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A St. Paul man has admitted to being part of what federal investigators say is the biggest fentanyl pill bust in Minnesota history, carried out by several accomplices who mailed the deadly opioid in stuffed toy animals from Arizona to the Twin Cities.

Cornell Montez Chandler Jr., 25, of St. Paul pleaded guilty this week in U.S. District Court in St. Paul to conspiracy to distribute fentanyl in connection with the operation that ran from August 2022 to February 2023.

One of the investigating agencies, the Washington County Sheriff's Office, said the capture of the unprecedented haul totaled 280,000 pills. They weighed more than 66 pounds and had a street value of roughly $2.2 million.

Fentanyl, which is 50 times more potent than heroin, was involved in 92% of all opioid-involved deaths and nearly two-thirds of all overdose deaths statewide, according to the early data for 2022.

Washington County Sheriff Dan Starry said at the time charges were filed late last year that "with this seizure, we know that hundreds, if not thousands of lives have been saved."

Eight others from the Twin Cities were charged as accomplices, and their cases have yet to be resolved.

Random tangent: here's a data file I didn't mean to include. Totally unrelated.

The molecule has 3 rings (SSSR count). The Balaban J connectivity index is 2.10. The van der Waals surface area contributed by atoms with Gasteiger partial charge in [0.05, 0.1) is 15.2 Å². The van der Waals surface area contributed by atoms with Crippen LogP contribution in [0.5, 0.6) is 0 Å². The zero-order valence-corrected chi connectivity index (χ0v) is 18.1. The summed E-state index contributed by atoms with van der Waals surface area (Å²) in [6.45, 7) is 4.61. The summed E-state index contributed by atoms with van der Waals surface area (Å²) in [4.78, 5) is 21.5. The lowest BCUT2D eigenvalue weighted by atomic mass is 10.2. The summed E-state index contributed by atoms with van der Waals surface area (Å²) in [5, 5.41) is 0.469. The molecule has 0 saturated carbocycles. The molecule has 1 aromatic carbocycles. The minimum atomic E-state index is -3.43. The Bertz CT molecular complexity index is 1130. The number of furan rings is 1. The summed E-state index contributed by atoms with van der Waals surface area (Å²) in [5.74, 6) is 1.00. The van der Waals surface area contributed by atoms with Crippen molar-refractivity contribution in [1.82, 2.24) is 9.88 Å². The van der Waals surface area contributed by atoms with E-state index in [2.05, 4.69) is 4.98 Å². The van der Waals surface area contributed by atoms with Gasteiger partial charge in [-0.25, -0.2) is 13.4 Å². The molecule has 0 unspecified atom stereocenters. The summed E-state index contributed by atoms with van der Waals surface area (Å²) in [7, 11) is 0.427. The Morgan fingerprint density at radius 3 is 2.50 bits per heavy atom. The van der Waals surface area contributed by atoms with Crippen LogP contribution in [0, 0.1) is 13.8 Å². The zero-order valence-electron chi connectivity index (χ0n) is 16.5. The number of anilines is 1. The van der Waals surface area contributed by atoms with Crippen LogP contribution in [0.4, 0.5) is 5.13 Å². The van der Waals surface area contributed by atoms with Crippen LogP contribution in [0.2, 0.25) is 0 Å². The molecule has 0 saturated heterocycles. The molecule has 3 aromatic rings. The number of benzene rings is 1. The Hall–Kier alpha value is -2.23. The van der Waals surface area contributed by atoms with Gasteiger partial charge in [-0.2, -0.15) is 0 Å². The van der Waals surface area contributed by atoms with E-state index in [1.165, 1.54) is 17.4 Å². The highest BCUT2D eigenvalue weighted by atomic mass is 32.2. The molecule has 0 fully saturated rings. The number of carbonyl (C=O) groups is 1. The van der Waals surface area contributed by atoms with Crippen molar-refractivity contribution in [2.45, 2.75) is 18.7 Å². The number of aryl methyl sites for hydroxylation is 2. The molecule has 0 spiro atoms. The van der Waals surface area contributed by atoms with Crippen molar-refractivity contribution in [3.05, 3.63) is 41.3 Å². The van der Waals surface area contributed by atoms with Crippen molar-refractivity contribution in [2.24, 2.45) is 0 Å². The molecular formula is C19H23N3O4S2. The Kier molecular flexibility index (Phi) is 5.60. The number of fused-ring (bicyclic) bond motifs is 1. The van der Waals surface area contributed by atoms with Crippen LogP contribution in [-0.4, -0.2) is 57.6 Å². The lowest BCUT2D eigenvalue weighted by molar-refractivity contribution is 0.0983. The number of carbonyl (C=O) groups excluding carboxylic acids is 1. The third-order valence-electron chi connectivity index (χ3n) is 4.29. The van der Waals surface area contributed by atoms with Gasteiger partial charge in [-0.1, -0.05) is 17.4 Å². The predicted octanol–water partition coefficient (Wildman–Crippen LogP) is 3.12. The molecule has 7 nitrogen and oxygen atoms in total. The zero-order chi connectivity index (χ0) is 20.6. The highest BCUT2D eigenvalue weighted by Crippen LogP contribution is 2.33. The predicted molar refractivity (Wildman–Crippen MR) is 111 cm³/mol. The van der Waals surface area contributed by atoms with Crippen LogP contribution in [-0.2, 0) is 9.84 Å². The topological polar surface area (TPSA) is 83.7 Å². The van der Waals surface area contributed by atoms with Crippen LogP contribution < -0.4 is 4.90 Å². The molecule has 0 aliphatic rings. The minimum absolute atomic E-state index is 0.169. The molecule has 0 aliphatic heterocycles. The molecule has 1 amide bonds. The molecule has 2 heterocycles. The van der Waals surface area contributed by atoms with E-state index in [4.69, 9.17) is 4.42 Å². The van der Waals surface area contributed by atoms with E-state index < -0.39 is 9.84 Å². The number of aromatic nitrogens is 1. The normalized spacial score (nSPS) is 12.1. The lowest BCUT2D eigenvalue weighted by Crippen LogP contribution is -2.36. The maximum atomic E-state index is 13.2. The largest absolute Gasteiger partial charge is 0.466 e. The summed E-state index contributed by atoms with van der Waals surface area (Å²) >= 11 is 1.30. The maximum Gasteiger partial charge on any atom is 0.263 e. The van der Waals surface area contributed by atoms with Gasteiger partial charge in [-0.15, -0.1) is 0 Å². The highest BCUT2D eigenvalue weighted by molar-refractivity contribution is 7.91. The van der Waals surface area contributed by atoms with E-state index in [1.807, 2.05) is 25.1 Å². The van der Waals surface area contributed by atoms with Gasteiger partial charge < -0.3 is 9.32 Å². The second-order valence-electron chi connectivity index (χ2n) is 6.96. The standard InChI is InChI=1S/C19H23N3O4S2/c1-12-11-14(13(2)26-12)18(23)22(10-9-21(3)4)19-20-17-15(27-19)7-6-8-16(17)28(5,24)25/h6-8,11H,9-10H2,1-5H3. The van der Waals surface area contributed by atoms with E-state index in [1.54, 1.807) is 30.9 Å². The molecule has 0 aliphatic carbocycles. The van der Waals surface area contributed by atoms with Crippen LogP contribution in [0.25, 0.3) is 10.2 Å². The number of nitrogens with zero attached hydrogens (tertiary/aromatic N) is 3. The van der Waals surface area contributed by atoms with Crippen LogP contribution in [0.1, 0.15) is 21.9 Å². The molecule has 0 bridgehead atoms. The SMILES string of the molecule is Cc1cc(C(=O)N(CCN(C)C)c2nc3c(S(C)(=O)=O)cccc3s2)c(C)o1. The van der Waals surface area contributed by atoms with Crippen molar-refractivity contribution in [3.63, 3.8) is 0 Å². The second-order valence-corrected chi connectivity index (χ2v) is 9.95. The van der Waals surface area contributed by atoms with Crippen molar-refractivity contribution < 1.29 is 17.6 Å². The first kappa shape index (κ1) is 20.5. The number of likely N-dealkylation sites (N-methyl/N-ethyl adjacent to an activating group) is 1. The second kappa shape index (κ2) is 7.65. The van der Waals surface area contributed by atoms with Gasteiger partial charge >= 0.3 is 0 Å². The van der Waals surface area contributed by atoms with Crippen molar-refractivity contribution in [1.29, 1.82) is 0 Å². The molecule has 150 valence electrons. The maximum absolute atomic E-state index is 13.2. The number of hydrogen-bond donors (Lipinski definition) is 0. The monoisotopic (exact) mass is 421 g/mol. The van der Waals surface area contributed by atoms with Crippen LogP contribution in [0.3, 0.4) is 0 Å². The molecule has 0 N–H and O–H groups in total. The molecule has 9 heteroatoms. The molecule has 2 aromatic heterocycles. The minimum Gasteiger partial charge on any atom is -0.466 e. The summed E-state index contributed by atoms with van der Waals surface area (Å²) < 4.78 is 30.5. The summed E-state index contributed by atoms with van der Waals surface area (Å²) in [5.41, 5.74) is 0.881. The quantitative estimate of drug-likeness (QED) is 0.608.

Chandler remains in federal custody in the Sherburne County jail ahead of sentencing, which has yet to be scheduled. Depending on how the court sizes up Chandler's criminal history, federal guidelines call for him to serve anywhere from 12⅔ to 24½ years in prison. However, federal judges have full discretion when sentencing defendants and are not bound by guidelines.

According to his guilty plea and the charges against him and the others, Chandler and others flew to Phoenix to obtain fentanyl pills from suppliers, hid them in stuffed animals disguised as birthday presents and mailed them to addresses in and around the Twin Cities.

"[The] conspirators lined the interiors of the packages with dog treats in an attempt to prevent drug-sniffing dogs from alerting to them," Chandler's plea document noted.

Law enforcement in Dakota, Ramsey and Washington counties learned of the trafficking and launched a joint investigation that led to the seizure of six packages.

Agencies involved in the investigation included the U.S. Postal Inspection Service, U.S. Homeland Security Investigations, Dakota and Washington counties' drug task forces and the Ramsey County Violent Crime Enforcement Team.

There were 1,343 drug overdose deaths in Minnesota in 2022, according to preliminary data released in October by the state Department of Health. That is a slight decline from 1,356 the year before. Both totals are about twice what was reported in 2018.